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The Truman Presidency - Domestic Policies of the Early Cold War

The Truman Presidency - Domestic Policies of the Early Cold War

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Harry Truman -HUAC Domestic Policy - Cold war - McCarran-Walter Act

Storyboard Text

  • We cannot risk a communist threat!
  • Under President Truman, the threat of Soviet spies and infiltration were feared. With this, Truman helped lead the Loyalty Program, where potential government employees were investigated and checked for Soviet ties. If dishonesty was detected, people were brought before the Loyalty Review Board.
  • Also under Truman, Congress formed HUAC, or the House of Un-American Activities Committee. This committee allowed Congress to investigate anyone, in particular filmmakers, on their history with identifying as communists. The committee aimed to prevent communist ideas being promoted in the arts.
  • We must weed out the communist threat!
  • The McCarran-Walter Act, proposed by U.S. Senator Pat McCarran, proposed to reaffirm quota systems for immigrants from nations formed before 1924. It discriminated against immigration, particularly from Asia and Southern/Central Europe.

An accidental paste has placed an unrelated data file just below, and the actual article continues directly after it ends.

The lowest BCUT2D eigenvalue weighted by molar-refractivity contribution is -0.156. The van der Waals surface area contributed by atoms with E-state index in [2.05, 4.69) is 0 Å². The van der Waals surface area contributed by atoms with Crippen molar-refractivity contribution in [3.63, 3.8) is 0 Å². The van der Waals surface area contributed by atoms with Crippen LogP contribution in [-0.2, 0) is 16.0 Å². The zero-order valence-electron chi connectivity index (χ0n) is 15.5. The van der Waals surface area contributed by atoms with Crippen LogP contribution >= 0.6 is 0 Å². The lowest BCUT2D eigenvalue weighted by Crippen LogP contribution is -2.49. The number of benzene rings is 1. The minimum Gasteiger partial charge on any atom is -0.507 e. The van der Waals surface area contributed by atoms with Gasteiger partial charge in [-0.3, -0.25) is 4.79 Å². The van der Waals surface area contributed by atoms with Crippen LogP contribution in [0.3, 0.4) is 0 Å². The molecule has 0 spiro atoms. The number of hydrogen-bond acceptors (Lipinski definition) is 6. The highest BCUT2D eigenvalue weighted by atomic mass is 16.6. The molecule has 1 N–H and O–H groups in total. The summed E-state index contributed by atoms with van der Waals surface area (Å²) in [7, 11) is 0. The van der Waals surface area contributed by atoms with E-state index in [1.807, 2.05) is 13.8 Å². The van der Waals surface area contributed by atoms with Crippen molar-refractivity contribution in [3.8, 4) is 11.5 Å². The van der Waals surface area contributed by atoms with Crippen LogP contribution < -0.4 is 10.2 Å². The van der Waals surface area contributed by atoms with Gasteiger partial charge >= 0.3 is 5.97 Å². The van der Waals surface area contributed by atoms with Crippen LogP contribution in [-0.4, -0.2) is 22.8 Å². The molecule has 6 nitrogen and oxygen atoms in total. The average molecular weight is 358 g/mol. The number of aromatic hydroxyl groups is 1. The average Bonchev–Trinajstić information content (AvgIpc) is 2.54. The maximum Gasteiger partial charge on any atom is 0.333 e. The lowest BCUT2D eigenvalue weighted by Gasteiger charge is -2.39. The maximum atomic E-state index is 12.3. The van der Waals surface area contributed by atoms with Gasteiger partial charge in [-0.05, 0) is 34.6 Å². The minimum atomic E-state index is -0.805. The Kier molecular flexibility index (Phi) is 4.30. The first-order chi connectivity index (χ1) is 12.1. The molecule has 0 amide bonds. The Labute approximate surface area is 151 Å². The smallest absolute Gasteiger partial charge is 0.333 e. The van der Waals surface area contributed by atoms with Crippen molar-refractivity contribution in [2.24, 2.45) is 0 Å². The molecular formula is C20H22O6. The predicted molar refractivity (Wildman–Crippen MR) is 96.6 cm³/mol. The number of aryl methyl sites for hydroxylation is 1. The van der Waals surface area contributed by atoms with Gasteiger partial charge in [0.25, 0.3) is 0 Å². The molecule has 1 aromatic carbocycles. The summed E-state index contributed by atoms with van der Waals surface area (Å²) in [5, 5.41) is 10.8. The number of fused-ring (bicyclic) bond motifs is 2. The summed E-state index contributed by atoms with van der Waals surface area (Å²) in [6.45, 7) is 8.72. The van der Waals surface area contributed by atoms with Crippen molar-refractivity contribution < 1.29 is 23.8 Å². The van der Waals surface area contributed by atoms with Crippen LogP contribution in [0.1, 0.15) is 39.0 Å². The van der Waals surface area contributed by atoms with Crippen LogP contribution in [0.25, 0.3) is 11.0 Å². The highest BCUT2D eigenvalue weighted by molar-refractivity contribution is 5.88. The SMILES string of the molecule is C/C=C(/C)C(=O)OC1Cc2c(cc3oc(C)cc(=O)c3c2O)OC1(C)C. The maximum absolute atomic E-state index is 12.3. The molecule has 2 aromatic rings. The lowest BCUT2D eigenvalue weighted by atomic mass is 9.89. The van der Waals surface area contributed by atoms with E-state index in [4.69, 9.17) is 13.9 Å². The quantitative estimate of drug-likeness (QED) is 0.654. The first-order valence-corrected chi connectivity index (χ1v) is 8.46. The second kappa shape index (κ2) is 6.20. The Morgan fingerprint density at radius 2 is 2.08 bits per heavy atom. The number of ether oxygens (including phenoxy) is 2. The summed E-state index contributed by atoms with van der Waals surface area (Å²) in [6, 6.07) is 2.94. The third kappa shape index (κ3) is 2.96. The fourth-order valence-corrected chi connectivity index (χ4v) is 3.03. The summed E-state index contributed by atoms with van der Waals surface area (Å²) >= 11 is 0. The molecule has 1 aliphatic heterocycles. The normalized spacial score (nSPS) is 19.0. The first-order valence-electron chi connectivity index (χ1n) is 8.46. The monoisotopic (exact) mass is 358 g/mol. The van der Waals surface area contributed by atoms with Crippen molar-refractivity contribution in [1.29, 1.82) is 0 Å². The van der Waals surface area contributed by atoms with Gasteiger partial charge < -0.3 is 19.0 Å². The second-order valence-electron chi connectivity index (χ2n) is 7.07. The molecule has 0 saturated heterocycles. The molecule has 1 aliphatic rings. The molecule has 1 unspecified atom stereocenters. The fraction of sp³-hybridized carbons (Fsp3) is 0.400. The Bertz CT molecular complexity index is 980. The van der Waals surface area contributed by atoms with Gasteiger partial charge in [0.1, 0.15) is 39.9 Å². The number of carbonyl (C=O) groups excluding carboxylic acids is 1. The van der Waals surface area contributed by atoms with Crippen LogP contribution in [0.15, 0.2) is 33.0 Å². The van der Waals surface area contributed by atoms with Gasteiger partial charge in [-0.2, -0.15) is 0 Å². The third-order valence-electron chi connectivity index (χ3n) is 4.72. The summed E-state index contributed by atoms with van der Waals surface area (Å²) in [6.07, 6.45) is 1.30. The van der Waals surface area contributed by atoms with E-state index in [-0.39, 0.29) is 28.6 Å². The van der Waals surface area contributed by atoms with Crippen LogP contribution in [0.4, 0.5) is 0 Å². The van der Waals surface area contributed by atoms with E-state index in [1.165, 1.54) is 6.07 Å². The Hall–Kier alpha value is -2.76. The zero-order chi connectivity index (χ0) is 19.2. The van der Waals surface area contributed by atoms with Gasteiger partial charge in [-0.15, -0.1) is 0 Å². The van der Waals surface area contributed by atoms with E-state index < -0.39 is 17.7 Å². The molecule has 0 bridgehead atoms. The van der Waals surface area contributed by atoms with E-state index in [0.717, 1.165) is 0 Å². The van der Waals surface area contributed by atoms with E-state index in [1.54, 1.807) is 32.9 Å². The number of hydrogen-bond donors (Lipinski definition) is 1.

• This act in un-American and un-ethical!
  • Under the Loyalty Program, several million employees were investigated. However, only a few hundred were actually removed. It did add a heightened climate of suspicion however, and further added to Truman's ideas of containing communist and socialist ideas.
  • Although formed in 1938, HUAC took on a bigger meaning in America post WWII under Truman. Although many famous people fought against communist accusations, many also protested HUAC itself, saying it set a dangerous precedent. Still, HUAC helped play into many Americans fear of communist infiltration.
  • The McCarran-Walter Act was in fact vetoed by President Truman. In fact, Truman noted it as "one of the most un-American acts I have ever witnessed". Still, Truman's veto was overridden by Congress, and the Act was passed.

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